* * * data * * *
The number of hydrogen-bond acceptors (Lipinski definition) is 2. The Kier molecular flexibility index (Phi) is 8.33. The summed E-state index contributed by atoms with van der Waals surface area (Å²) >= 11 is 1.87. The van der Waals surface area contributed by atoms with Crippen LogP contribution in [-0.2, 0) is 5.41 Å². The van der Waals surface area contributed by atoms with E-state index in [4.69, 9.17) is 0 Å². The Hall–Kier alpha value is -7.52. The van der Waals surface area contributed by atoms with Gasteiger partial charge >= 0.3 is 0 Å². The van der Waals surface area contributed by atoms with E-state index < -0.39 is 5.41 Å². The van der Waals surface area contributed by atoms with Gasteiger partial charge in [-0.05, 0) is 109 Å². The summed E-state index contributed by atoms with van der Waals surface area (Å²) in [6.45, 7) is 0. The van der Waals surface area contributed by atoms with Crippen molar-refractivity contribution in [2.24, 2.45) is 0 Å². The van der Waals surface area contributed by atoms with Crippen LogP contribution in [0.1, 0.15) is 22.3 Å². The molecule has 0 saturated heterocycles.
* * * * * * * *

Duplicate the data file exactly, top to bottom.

The number of hydrogen-bond acceptors (Lipinski definition) is 2. The Kier molecular flexibility index (Phi) is 8.33. The summed E-state index contributed by atoms with van der Waals surface area (Å²) >= 11 is 1.87. The van der Waals surface area contributed by atoms with Crippen LogP contribution in [-0.2, 0) is 5.41 Å². The van der Waals surface area contributed by atoms with E-state index in [4.69, 9.17) is 0 Å². The Hall–Kier alpha value is -7.52. The van der Waals surface area contributed by atoms with Gasteiger partial charge >= 0.3 is 0 Å². The van der Waals surface area contributed by atoms with E-state index < -0.39 is 5.41 Å². The van der Waals surface area contributed by atoms with Gasteiger partial charge in [-0.05, 0) is 109 Å². The summed E-state index contributed by atoms with van der Waals surface area (Å²) in [6.45, 7) is 0. The van der Waals surface area contributed by atoms with Crippen molar-refractivity contribution in [2.24, 2.45) is 0 Å². The van der Waals surface area contributed by atoms with Crippen LogP contribution in [0.1, 0.15) is 22.3 Å². The molecule has 0 saturated heterocycles.